So you’re making a Star Wars fanfilm, and you want that authentic-looking, opening yellow text scroll? Plus all the other nice frills that go along with it?

You’ve googled the internet for tutorials that show you how to do those things, but it seemed like a lot of hard work, using expensive software packages that you didn’t want to buy? And even then the results were a little bit less-than-authentic looking?

At ease, my fellow Jedi! The Force is with you. The search for your movie’s opening is over: with the SWTSG app you can make a super-authentic looking opening sequence, super easy.

I triple-dog-dare you to find anything on any operating system that is so easy to use, and fun. Even if you don’t like Star Wars, you have to admit that this is really cool. I’m so happy that this was passed along to me. You can even check out the tutorial if you do happen to need any help.

Keep sending me your recommendations for cool apps and websites to check out. I have a great time playing with and testing everything, and love passing on the good ones to all of you.


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Do You Enjoy Brickfilm?

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One of our long-time community members, LegoShark, recently participated in a Brickfilming contest. The goal of this contest was to make a brickfilm, going through the entire process from start to finish, in a week or less. The B.R.A.W.L. (Brickfilm Rapidly All Week Long) contest ended on August 9th. Judging of the entries will begin on about August 17th.

The theme of this contest is “Negotiation”. You may interpret the theme any way you want. Your film could be as complex as a crime film about a hostage avoiding death, or it could be as simple as a young child arguing about a punishment with his parents. Any story goes, as long as it fits in with the theme. How well your story relates to the theme will play a part in how the judges score your film in the Story category.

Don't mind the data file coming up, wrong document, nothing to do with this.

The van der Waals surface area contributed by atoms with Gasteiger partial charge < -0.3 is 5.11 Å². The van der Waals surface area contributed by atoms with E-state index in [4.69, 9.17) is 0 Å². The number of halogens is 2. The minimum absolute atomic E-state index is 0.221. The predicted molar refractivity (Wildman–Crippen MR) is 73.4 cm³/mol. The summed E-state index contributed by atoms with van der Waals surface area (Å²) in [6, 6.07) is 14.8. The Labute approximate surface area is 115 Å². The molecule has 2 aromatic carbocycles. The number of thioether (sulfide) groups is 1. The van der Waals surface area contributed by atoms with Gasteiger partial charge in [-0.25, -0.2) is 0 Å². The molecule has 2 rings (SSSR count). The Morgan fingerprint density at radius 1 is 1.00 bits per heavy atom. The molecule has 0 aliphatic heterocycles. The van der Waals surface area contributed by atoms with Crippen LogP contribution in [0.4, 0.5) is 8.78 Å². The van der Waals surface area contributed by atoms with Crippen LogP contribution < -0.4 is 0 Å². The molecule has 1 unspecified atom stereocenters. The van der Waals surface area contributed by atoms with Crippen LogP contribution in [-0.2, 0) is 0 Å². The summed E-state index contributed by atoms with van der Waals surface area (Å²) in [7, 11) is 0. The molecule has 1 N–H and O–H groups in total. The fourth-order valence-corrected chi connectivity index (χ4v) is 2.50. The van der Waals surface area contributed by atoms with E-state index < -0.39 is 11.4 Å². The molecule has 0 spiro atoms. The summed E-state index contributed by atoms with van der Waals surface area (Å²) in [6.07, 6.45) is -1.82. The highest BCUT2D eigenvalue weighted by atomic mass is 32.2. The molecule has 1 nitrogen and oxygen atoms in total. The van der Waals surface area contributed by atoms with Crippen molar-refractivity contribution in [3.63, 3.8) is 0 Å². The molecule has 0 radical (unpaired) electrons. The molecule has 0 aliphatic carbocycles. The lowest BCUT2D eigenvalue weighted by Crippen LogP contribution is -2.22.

For this contest, there are two mod elements, a color mod and a letter mod. You do not have to use both of them. Just make sure that at least one of them is present in every shot of your film. Camera movements (such as pans and zooms) count as part of a shot, as long as the camera angle of the shot does not change. So if you decide to have a camera movement in your film, the mod element must be clearly visible during at least part of the movement. During a shot, if something temporarily blocks the mod element, you will not be disqualified, as long as the mod element is seen in it’s entirety at least once in the shot. You can use any combination of the mod elements, as long as one is noticeable and visible in every shot.

Rules of the contest were:

  • Your film must be primarily filmed using stop motion animation. Live action footage, or other forms of animation, such as CGI animation, may be used to supplement your film, but they must not be the main focus.
  • The film should be made using LEGO or similar construction toys.
  • There must a minimum of 1 minute of animation in your film (excluding titles or credits). There is no maximum amount.
  • Joint entries are allowed, as well as multiple entries.
  • Copyrighted material is allowed, but you must credit the person/group/organization that made it.

I was happy to provide my help to LegoShark, and I hope he wins! We’ll update this post after the judging is complete, to let everyone know how LegoShark did.